We’re Not Doing Enough to Help Small Businesses
Elizabeth Macbride and I wrote an OpEd piece that was posted on CNBC this morning addressing what we believe to be significant shortcomings of the CARES Act and the SBA’s Payroll Protection Program (PPP). Specifically how the stimulus is failing to meet the needs of small businesses around America in this time of crisis. This is urgent and needs to be addressed as soon as possible. I’d encourage you to click through to read the full piece, but below I’ve outlined the key recommendations we make at the end of the OpEd:
1. Set up individual loan funds
Anticipating that the federal aid would roll out slowly, states, communities and foundations have set up their own loan funds, often with donations, community reinvestment act credits from local lenders and help from local economic development groups. There are more than 30 so far nationwide, such as this one in Louisville, Kentucky, that aims to put 0% interest loans into the bank accounts of businesses with fewer than 10 employees within a week. SBA funds could be disbursed to these loan funds, which have lines of communication to their own small business communities — and can act much faster than the federal bureaucracy.
“We are disappointed in the lack of broader inclusion of community loan funds in the PPP and are hopeful that we can find a way to be partners to reach all Americans and the businesses and nonprofits who are not easily reached by the larger institutions,” says Lisa Mensah, CEO of the Opportunity Finance Network, the association of community development financial institutions, which are involved in some of the new loan funds.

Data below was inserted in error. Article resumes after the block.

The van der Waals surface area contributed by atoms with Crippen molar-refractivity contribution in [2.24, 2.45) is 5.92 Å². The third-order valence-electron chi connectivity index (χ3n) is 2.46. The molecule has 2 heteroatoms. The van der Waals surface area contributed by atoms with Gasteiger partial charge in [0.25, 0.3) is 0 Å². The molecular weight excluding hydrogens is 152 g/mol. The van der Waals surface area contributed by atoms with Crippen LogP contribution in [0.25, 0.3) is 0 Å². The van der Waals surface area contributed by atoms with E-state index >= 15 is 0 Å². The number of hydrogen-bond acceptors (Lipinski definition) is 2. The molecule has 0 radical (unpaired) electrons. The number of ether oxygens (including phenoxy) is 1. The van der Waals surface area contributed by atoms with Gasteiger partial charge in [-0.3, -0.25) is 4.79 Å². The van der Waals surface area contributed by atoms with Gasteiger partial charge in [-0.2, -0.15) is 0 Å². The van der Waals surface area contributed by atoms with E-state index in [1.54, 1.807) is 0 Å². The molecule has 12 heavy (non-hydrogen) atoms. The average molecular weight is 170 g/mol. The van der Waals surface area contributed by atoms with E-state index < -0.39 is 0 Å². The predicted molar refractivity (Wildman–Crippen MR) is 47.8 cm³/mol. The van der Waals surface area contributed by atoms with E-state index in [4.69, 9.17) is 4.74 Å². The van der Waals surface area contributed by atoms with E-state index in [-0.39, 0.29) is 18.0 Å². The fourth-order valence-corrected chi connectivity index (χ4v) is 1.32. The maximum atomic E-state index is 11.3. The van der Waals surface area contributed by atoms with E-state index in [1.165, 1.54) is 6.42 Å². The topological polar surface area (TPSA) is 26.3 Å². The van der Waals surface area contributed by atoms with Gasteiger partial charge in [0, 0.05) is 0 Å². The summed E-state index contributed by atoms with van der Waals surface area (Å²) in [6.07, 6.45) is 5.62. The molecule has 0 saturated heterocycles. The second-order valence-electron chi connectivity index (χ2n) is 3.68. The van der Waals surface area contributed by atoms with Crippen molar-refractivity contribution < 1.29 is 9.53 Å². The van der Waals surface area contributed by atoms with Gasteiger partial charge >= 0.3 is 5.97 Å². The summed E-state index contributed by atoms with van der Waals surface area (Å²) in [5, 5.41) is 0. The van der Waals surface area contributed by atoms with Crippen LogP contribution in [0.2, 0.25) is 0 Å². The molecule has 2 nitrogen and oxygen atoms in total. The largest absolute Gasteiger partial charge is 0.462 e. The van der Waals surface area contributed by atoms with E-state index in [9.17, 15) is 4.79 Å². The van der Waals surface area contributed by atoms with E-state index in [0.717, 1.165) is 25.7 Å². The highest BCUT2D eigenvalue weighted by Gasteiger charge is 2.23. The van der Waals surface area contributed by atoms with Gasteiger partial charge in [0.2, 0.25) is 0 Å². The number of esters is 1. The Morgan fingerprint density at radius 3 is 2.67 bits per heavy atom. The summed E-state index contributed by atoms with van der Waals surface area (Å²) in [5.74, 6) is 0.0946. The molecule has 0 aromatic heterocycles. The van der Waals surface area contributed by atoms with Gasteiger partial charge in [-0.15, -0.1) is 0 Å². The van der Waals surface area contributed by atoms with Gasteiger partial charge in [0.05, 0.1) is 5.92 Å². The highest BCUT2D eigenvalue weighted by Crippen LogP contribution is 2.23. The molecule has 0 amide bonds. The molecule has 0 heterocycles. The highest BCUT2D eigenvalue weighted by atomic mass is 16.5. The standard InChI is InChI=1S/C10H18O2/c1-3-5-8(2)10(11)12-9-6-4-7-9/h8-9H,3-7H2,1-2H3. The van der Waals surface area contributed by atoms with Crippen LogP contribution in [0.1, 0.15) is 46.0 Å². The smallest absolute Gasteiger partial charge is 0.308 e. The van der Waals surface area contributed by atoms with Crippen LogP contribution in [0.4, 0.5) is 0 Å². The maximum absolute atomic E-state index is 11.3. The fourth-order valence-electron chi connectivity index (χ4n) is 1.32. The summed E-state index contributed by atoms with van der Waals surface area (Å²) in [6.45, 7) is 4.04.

2. Urge big business to pay receivables faster
Big companies that market to small businesses and use their services are beginning to step up, by paying their receivables faster. Last week a coalition of tech companies that serve the small business market —Alignable, Fundbox, Gusto, Homebase, Womply, SmallBizDaily.com, Actual.Agency, Business.com and Small Business Edge — introduced an initiative called #paytoday to urge big businesses to pay faster.
Let’s encourage a national movement around this. It’s our respective civic duty as individuals and businesses to do everything we can do to support the small businesses in our communities.
3. Appoint a clear leader
Whatever interagency rivalry hampers the interpretation of the rules and implementation of the programs needs to stop. This is management 101. The mobilization needs a clear leader, who will be held accountable for making sure these billion-dollar programs run smoothly and transparently. President Donald Trump should appoint such a leader immediately to oversee these programs.
4. Provide more clarity
The PPP loan program needs immediate clarification and to be streamlined. That should be the first priority of the newly appointed Coronavirus Recovery Czar.
5. Expand the program
Additionally, the program itself needs to be expanded. The intent of the program is to save jobs and to provide a lifeline to businesses most affected by the COVID-19 economic crisis. However, the way it’s structured almost completely leaves out businesses such as restaurants, fitness facilities and other small businesses unable to operate in our current “shelter in place” society. Those businesses closed weeks ago and already laid off employees.
These businesses are unable to access key parts of the program related to loan forgiveness: For instance, the ability of loans to be forgiven based on future payroll obligations cannot be accessed if companies have already closed and laid people off and are unable to reopen quickly enough. These rules need to be addressed and updated to allow businesses such as these to receive the benefit of the program as they ultimately get up and running again as society emerges from their homes.